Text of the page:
|Computer SIG Meeting - 10 October 1998)
Doug Hay and Elizabeth Rodier
Computer Special Interest Group (SIG)
Scanners can be used for digitizing line drawings, clip art and
photos or for converting text to editable files (called Optical
Character Recognition or OCR).
Like everything else what to buy depends upon what you want to
do with the scans:
- for internet publishing a low resolution, cheap scanner is fine
- for reproducing photos at the same size, a higher resolution
scanner would be required
- for enlarging photos, or picking heads from a group picture,
a better scanner is necessary.
Prices range from $100 to well over $1000 (Cdn).
Types of Scanners
No longer sold new. They do an adequate job for most normal uses.
Scan to 400 dpi. The limitation is they only scan 4 inches wide.
You must stitch successive scans together for larger originals.
Can be very small for portability. Sometimes combined with a fax
and printer (about $800). They are usually only 24 bit color and
are limited to single sheets.
These are the most versatile, able to scan book pages and anything
you can lay on a glass sheet. Most have optional accessory to scan
negatives or slides.
Bits of colour vary from 24 on lower priced models to 30 on intermediate
and 36 on top of the line models. 30 bits is adequate for most jobs.
36 bits often doesn't cost much more and it will give you a difference
in color density in the darker areas.
DPI or dots per inch is a measure of the detail. The dpi are quoted
as optical/hardware and interpolated/enhanced. The optical is what
is actually scanned. Software gives you an apparent to the eye enhanced
image, but there is not any more detail. Optical varies from 300
to 600 dpi and enhanced resolutions are quoted as high as 9600.
If you are using a color printer, there is no use scanning at any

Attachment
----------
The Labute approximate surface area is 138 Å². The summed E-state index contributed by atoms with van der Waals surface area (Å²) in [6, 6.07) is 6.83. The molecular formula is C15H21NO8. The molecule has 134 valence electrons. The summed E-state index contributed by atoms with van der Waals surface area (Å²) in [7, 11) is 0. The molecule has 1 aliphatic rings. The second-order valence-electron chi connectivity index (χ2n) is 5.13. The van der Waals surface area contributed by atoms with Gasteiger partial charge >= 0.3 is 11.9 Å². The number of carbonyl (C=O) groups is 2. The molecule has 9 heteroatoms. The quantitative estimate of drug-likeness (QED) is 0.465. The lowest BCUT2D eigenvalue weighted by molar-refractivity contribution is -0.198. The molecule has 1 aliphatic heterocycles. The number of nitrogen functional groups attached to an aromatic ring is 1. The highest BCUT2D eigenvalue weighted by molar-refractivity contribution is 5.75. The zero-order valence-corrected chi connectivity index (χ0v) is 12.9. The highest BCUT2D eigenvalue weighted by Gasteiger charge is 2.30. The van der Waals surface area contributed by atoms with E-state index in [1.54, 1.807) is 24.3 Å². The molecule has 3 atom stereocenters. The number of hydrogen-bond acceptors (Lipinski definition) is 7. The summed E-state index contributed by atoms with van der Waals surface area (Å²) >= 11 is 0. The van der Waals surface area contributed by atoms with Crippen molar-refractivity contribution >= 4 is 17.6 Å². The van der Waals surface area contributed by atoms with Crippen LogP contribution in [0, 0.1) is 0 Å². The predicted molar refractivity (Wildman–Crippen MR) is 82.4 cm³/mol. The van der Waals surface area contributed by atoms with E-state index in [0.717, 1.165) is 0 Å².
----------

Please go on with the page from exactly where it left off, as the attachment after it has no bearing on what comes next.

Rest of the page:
greater than your printer's dpi. Often 100 dpi is high enough. Most
printers print at an optimum dpi somewhere between 75 and 200. The
size of your scanned file quadruples for every doubling of dpi.
For instance a 4 x 6 color photo scanned at 100 dpi is 700 kb, 200
dpi is 2.8 mb, 400 dpi is 11.3 MB.
Scanners can be hooked by a SCSI board or parallel port. SCSI requires
installation of a card in your computer and costs about $30 more
than a parallel, but is significantly faster. A parallel connects
directly to your printer port. Most have a port in the back to connect
your printer to.
Prices vary from $100 to near $1000. A good solid performer should
not be more than $400. The ones with the best reputations are:
The Plustek does negatives and slides also.
The prices are list and there are often rebates available.
The lowest price one I have seen is the Storm EasyPhoto with
600 x 300 resolution at $112 (some people tell me it does a
Each scanner comes with all the software neccessary to scan, edit
and store as well as OCR. The quality and complexity of software
varies, but all will do an adequate job for a beginner. If you really
get into it you can buy add-on software, the best of which may cost
you more than the scanner. Photoshop for photo editing and Textbridge
for OCR are the top sellers.
Because color scan files are so large, you should have at least
32 MB of RAM. (Cost about $50). You should have at least a 166 Mhz
speed. Slower chips work OK but you might get tired waiting for
them. Most scans will not fit on a 1.44 MEG floppy disk, unless
compressed, so either a huge hard drive or an off-site storage such
as a ZIP drive ($180) will be required if you do much scanning.
There are 3 main types of file format:
- TIF for continuous tones (photos) gives the
best quality and maximum compatibility with other software. But
they are the largest size.
- GIF for line art and graphics this gives the
best quality and a smaller size file.
- JPG can give you great compression (up to 90
%) but you lose a little quality every time you compress or open
the file. It won't work well for line art. For email or web pages
it is almost a must because of the size.